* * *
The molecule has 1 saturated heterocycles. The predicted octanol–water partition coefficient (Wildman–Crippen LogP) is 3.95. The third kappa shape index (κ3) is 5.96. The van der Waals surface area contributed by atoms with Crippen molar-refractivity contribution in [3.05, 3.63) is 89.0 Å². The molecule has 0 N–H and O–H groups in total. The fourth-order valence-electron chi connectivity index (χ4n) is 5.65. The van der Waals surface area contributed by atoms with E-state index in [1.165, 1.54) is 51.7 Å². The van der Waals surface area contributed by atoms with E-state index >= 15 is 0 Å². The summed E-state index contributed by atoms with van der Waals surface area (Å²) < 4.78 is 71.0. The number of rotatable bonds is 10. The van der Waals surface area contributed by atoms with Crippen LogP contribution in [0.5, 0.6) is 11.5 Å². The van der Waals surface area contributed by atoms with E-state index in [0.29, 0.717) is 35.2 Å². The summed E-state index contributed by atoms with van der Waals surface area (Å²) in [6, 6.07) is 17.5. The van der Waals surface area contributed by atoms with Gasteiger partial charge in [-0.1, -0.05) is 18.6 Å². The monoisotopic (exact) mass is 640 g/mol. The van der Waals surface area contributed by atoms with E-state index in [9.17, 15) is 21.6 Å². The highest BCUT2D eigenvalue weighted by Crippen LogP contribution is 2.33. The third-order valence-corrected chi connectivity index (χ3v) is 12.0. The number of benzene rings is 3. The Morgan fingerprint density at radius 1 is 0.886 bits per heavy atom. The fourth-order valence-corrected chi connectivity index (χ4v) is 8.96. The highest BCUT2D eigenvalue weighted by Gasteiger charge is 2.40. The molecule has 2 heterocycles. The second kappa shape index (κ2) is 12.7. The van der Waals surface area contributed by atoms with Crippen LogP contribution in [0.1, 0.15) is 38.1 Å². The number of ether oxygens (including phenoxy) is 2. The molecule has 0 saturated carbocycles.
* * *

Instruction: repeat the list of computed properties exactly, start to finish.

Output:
The molecule has 1 saturated heterocycles. The predicted octanol–water partition coefficient (Wildman–Crippen LogP) is 3.95. The third kappa shape index (κ3) is 5.96. The van der Waals surface area contributed by atoms with Crippen molar-refractivity contribution in [3.05, 3.63) is 89.0 Å². The molecule has 0 N–H and O–H groups in total. The fourth-order valence-electron chi connectivity index (χ4n) is 5.65. The van der Waals surface area contributed by atoms with E-state index in [1.165, 1.54) is 51.7 Å². The van der Waals surface area contributed by atoms with E-state index >= 15 is 0 Å². The summed E-state index contributed by atoms with van der Waals surface area (Å²) < 4.78 is 71.0. The number of rotatable bonds is 10. The van der Waals surface area contributed by atoms with Crippen LogP contribution in [0.5, 0.6) is 11.5 Å². The van der Waals surface area contributed by atoms with E-state index in [0.29, 0.717) is 35.2 Å². The summed E-state index contributed by atoms with van der Waals surface area (Å²) in [6, 6.07) is 17.5. The van der Waals surface area contributed by atoms with Gasteiger partial charge in [-0.1, -0.05) is 18.6 Å². The monoisotopic (exact) mass is 640 g/mol. The van der Waals surface area contributed by atoms with E-state index in [9.17, 15) is 21.6 Å². The highest BCUT2D eigenvalue weighted by Crippen LogP contribution is 2.33. The third-order valence-corrected chi connectivity index (χ3v) is 12.0. The number of benzene rings is 3. The Morgan fingerprint density at radius 1 is 0.886 bits per heavy atom. The fourth-order valence-corrected chi connectivity index (χ4v) is 8.96. The highest BCUT2D eigenvalue weighted by Gasteiger charge is 2.40. The molecule has 2 heterocycles. The second kappa shape index (κ2) is 12.7. The van der Waals surface area contributed by atoms with Crippen LogP contribution in [0.1, 0.15) is 38.1 Å². The number of ether oxygens (including phenoxy) is 2. The molecule has 0 saturated carbocycles.